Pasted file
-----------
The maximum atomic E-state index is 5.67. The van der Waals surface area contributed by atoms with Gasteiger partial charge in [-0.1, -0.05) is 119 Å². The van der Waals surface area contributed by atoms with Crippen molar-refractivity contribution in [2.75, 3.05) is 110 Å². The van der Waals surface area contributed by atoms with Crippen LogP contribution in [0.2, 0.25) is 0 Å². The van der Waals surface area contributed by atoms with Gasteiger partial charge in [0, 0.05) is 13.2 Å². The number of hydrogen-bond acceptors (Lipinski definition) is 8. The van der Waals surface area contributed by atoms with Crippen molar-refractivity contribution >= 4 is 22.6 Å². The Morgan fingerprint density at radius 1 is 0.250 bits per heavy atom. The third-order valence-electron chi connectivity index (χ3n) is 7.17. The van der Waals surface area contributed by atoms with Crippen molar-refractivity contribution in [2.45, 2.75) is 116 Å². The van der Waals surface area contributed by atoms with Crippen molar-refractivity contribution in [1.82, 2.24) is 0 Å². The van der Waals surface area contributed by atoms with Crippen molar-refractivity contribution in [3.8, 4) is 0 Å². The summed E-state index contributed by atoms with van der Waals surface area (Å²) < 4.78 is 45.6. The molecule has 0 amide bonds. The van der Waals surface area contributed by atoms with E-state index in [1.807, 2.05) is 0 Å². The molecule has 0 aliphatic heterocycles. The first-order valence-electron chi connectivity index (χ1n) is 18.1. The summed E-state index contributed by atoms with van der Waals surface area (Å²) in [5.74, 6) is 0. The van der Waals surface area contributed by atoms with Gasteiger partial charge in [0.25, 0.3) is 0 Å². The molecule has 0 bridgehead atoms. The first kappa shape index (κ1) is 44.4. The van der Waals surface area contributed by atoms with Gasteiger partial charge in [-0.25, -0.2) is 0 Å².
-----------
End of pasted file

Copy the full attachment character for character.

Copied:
The maximum atomic E-state index is 5.67. The van der Waals surface area contributed by atoms with Gasteiger partial charge in [-0.1, -0.05) is 119 Å². The van der Waals surface area contributed by atoms with Crippen molar-refractivity contribution in [2.75, 3.05) is 110 Å². The van der Waals surface area contributed by atoms with Crippen LogP contribution in [0.2, 0.25) is 0 Å². The van der Waals surface area contributed by atoms with Gasteiger partial charge in [0, 0.05) is 13.2 Å². The number of hydrogen-bond acceptors (Lipinski definition) is 8. The van der Waals surface area contributed by atoms with Crippen molar-refractivity contribution >= 4 is 22.6 Å². The Morgan fingerprint density at radius 1 is 0.250 bits per heavy atom. The third-order valence-electron chi connectivity index (χ3n) is 7.17. The van der Waals surface area contributed by atoms with Crippen molar-refractivity contribution in [2.45, 2.75) is 116 Å². The van der Waals surface area contributed by atoms with Crippen molar-refractivity contribution in [1.82, 2.24) is 0 Å². The van der Waals surface area contributed by atoms with Crippen molar-refractivity contribution in [3.8, 4) is 0 Å². The summed E-state index contributed by atoms with van der Waals surface area (Å²) < 4.78 is 45.6. The molecule has 0 amide bonds. The van der Waals surface area contributed by atoms with E-state index in [1.807, 2.05) is 0 Å². The molecule has 0 aliphatic heterocycles. The first-order valence-electron chi connectivity index (χ1n) is 18.1. The summed E-state index contributed by atoms with van der Waals surface area (Å²) in [5.74, 6) is 0. The van der Waals surface area contributed by atoms with Gasteiger partial charge in [0.25, 0.3) is 0 Å². The molecule has 0 bridgehead atoms. The first kappa shape index (κ1) is 44.4. The van der Waals surface area contributed by atoms with Gasteiger partial charge in [-0.25, -0.2) is 0 Å².